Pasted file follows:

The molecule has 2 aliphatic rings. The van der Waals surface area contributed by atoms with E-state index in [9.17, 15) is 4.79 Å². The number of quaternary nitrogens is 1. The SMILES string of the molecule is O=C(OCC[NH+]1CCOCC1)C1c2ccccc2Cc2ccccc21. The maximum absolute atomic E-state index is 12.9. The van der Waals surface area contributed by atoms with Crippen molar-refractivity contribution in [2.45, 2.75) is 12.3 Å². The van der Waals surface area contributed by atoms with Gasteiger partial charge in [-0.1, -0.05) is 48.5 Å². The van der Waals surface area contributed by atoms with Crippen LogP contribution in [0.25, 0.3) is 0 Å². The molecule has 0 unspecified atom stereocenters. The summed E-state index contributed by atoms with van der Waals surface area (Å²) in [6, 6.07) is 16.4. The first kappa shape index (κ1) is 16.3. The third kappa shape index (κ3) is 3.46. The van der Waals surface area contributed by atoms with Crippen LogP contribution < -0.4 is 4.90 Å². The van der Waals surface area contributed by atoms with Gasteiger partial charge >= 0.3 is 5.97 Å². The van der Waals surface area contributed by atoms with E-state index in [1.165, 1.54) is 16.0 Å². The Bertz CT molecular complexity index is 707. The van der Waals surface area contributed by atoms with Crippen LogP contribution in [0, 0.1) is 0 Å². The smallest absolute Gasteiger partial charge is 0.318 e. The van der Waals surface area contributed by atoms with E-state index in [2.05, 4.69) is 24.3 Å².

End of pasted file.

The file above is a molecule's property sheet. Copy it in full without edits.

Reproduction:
The molecule has 2 aliphatic rings. The van der Waals surface area contributed by atoms with E-state index in [9.17, 15) is 4.79 Å². The number of quaternary nitrogens is 1. The SMILES string of the molecule is O=C(OCC[NH+]1CCOCC1)C1c2ccccc2Cc2ccccc21. The maximum absolute atomic E-state index is 12.9. The van der Waals surface area contributed by atoms with Crippen molar-refractivity contribution in [2.45, 2.75) is 12.3 Å². The van der Waals surface area contributed by atoms with Gasteiger partial charge in [-0.1, -0.05) is 48.5 Å². The van der Waals surface area contributed by atoms with Crippen LogP contribution in [0.25, 0.3) is 0 Å². The molecule has 0 unspecified atom stereocenters. The summed E-state index contributed by atoms with van der Waals surface area (Å²) in [6, 6.07) is 16.4. The first kappa shape index (κ1) is 16.3. The third kappa shape index (κ3) is 3.46. The van der Waals surface area contributed by atoms with Crippen LogP contribution < -0.4 is 4.90 Å². The van der Waals surface area contributed by atoms with Gasteiger partial charge >= 0.3 is 5.97 Å². The van der Waals surface area contributed by atoms with E-state index in [1.165, 1.54) is 16.0 Å². The Bertz CT molecular complexity index is 707. The van der Waals surface area contributed by atoms with Crippen LogP contribution in [0, 0.1) is 0 Å². The smallest absolute Gasteiger partial charge is 0.318 e. The van der Waals surface area contributed by atoms with E-state index in [2.05, 4.69) is 24.3 Å².